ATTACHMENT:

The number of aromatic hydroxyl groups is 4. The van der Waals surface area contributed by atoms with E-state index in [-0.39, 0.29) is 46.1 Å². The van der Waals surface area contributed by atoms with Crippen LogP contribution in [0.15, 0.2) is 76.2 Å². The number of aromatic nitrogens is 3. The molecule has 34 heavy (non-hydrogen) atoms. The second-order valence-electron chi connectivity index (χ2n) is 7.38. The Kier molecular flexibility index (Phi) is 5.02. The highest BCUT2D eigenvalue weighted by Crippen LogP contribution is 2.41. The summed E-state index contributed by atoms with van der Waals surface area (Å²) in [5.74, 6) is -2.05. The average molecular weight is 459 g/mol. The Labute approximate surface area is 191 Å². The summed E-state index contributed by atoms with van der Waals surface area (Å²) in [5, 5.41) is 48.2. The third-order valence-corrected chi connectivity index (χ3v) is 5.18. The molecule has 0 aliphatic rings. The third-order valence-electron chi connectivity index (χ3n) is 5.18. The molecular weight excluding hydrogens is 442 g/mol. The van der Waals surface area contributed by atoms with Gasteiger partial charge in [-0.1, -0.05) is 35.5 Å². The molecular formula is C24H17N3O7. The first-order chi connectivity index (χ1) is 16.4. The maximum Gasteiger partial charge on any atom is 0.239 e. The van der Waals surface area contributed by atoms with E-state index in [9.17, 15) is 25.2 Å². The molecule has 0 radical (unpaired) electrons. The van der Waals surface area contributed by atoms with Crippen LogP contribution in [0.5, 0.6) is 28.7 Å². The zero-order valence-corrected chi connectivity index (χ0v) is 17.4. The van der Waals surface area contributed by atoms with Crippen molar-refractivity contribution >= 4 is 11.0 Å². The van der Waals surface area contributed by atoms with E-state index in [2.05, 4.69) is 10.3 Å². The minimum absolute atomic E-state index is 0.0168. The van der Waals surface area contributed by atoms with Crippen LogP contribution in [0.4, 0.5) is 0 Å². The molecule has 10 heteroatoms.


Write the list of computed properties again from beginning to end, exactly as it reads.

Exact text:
The number of aromatic hydroxyl groups is 4. The van der Waals surface area contributed by atoms with E-state index in [-0.39, 0.29) is 46.1 Å². The van der Waals surface area contributed by atoms with Crippen LogP contribution in [0.15, 0.2) is 76.2 Å². The number of aromatic nitrogens is 3. The molecule has 34 heavy (non-hydrogen) atoms. The second-order valence-electron chi connectivity index (χ2n) is 7.38. The Kier molecular flexibility index (Phi) is 5.02. The highest BCUT2D eigenvalue weighted by Crippen LogP contribution is 2.41. The summed E-state index contributed by atoms with van der Waals surface area (Å²) in [5.74, 6) is -2.05. The average molecular weight is 459 g/mol. The Labute approximate surface area is 191 Å². The summed E-state index contributed by atoms with van der Waals surface area (Å²) in [5, 5.41) is 48.2. The third-order valence-corrected chi connectivity index (χ3v) is 5.18. The molecule has 0 aliphatic rings. The third-order valence-electron chi connectivity index (χ3n) is 5.18. The molecular weight excluding hydrogens is 442 g/mol. The van der Waals surface area contributed by atoms with Gasteiger partial charge in [-0.1, -0.05) is 35.5 Å². The molecular formula is C24H17N3O7. The first-order chi connectivity index (χ1) is 16.4. The maximum Gasteiger partial charge on any atom is 0.239 e. The van der Waals surface area contributed by atoms with E-state index in [9.17, 15) is 25.2 Å². The molecule has 0 radical (unpaired) electrons. The van der Waals surface area contributed by atoms with Crippen LogP contribution in [0.5, 0.6) is 28.7 Å². The zero-order valence-corrected chi connectivity index (χ0v) is 17.4. The van der Waals surface area contributed by atoms with Crippen molar-refractivity contribution >= 4 is 11.0 Å². The van der Waals surface area contributed by atoms with E-state index in [2.05, 4.69) is 10.3 Å². The minimum absolute atomic E-state index is 0.0168. The van der Waals surface area contributed by atoms with Crippen LogP contribution in [0.4, 0.5) is 0 Å². The molecule has 10 heteroatoms.